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Smooth flow the waves | the zephyrs gently play,
Belinda smil'd || and all the world was gay.
He rais'd his azure wând || and thus began.
Examples of the other kind :

There lay three garters || half a pair of gloves,
And all the trophies || of his former loves.
Our humble province || is to tend the fair,
Not a less pleasing | though less glorious care.
And hew triumphal arches || to the ground.

These accents make different impressions on the mind, which will be the subject of a following speculation. In the mean time, it may be safely pronounced a capital defect in the composition of verse, to put a low word, incapable of an accent, in the place where this accent should be: this bars the accent altogether; than which I know no fault more subversive of the melody, if it be not the barring of a pause altogether. I may add affirmatively, that no single circumstance contributes more to the energy of verse than to put an important word where the accent should be, a word that merits a peculiar emphasis. To shew the bad effect of excluding the capital accent, I refer the reader to some instances given above,* where particles are separated by a pause from the capital words that make them significant; and which particles ought, for the sake of melody, to be accented, were they capable of an accent. Add to these the following instances from the Essay on Criticism.

Of leaving what is natural and fit

Not yet purg'd off, of spleen and sour disdain
No pardon vile || obscenity should find
When love was all an easy monarch's care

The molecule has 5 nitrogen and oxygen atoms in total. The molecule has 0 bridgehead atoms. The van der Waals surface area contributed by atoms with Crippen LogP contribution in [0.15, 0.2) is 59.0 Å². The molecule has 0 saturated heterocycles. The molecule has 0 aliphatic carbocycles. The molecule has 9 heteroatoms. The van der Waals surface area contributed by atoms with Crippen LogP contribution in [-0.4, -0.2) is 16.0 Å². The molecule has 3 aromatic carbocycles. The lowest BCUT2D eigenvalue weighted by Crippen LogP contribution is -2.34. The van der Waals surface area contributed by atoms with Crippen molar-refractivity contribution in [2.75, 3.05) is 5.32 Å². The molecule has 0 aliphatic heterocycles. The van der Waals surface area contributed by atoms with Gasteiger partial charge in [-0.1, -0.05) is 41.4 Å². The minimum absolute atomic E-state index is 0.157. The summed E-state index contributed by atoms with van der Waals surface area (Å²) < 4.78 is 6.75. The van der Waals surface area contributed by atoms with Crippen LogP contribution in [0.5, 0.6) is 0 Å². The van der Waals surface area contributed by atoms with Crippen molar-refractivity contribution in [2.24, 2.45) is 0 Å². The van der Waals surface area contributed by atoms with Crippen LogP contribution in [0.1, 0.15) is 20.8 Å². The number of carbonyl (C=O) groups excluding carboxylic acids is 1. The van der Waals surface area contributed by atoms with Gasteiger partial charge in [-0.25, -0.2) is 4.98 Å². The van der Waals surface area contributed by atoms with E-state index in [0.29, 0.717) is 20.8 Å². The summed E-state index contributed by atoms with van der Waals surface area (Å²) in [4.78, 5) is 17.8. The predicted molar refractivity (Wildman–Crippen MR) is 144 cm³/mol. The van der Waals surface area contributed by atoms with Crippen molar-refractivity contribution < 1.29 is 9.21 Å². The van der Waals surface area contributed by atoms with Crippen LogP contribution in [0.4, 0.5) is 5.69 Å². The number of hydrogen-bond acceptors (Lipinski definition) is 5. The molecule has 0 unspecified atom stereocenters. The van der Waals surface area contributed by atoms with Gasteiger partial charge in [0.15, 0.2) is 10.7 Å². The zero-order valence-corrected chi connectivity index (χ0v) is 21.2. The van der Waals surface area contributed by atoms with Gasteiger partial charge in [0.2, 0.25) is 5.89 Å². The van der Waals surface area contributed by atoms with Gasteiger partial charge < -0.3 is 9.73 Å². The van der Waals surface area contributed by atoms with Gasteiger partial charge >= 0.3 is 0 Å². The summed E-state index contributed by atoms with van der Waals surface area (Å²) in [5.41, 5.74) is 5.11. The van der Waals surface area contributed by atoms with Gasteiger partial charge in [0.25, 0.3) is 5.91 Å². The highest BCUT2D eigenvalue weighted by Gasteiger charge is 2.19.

For 'tis but half || a judge's task to know.
'Tis not enough, || taste, judgment, learning, join
That only makes superior sense belov'd
Whose right it is, uncensur'd, to be dull.
'Tis best sometimes your censure to restrain.

But of this frame the bearings, and the ties,
The strong connexions, nice dependencies.

When this fault is at the end of a line that closes a couplet, it leaves not the slightest trace of melody:

In these deep sôlitudes || and awful cells
The pôor inhabitant || behôlds in vain.

line 448.

1. 528.

1. 531.

1. 537.

In a line expressive of what is humble or dejected, it improves the resemblance between the sound and sense to exclude the capital accent. This, to my taste, is a beauty in the following lines.


1. 578.


1. 597.

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To conclude this article, the accents are not, like the syllables, -confined to a certain number; some lines have no fewer than five,

Pages 292, 293.

and there are lines that admit not above one. This variety, as we have seen, depends entirely on the different powers of the compo nent words; particles, even where they are long by position, can. not be accented; and polysyllables, whatever space they occupy, admit but one accent. Polysyllables have another defect, that they generally exclude the full pause. It is shewn above, that few polysyllables can find place in the construction of English verse; and here are reasons for excluding them, could they find place.